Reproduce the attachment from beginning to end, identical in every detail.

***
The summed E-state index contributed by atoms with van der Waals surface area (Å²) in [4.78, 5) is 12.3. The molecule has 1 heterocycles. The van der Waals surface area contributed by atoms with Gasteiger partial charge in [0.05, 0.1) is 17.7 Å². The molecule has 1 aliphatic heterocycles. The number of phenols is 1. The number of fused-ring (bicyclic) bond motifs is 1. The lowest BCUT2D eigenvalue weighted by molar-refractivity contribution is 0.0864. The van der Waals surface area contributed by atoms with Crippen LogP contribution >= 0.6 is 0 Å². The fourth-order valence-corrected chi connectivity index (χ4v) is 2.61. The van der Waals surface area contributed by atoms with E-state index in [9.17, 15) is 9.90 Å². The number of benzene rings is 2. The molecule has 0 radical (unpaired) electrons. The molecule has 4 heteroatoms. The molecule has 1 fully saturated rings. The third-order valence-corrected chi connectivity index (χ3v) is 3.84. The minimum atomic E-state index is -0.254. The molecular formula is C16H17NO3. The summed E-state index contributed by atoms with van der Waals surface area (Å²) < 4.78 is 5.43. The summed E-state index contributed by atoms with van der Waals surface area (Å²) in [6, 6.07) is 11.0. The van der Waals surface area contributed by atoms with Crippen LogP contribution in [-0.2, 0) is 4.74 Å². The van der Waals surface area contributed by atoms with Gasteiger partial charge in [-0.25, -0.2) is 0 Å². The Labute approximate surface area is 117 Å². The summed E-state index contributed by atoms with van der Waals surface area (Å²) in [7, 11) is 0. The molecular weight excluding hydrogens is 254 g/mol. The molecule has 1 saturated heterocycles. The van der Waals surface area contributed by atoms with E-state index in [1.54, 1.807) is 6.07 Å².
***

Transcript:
The summed E-state index contributed by atoms with van der Waals surface area (Å²) in [4.78, 5) is 12.3. The molecule has 1 heterocycles. The van der Waals surface area contributed by atoms with Gasteiger partial charge in [0.05, 0.1) is 17.7 Å². The molecule has 1 aliphatic heterocycles. The number of phenols is 1. The number of fused-ring (bicyclic) bond motifs is 1. The lowest BCUT2D eigenvalue weighted by molar-refractivity contribution is 0.0864. The van der Waals surface area contributed by atoms with Crippen LogP contribution >= 0.6 is 0 Å². The fourth-order valence-corrected chi connectivity index (χ4v) is 2.61. The van der Waals surface area contributed by atoms with E-state index in [9.17, 15) is 9.90 Å². The number of benzene rings is 2. The molecule has 0 radical (unpaired) electrons. The molecule has 4 heteroatoms. The molecule has 1 fully saturated rings. The third-order valence-corrected chi connectivity index (χ3v) is 3.84. The minimum atomic E-state index is -0.254. The molecular formula is C16H17NO3. The summed E-state index contributed by atoms with van der Waals surface area (Å²) < 4.78 is 5.43. The summed E-state index contributed by atoms with van der Waals surface area (Å²) in [6, 6.07) is 11.0. The van der Waals surface area contributed by atoms with Crippen LogP contribution in [-0.2, 0) is 4.74 Å². The van der Waals surface area contributed by atoms with Gasteiger partial charge in [-0.25, -0.2) is 0 Å². The Labute approximate surface area is 117 Å². The summed E-state index contributed by atoms with van der Waals surface area (Å²) in [7, 11) is 0. The molecular weight excluding hydrogens is 254 g/mol. The molecule has 1 saturated heterocycles. The van der Waals surface area contributed by atoms with E-state index in [1.54, 1.807) is 6.07 Å².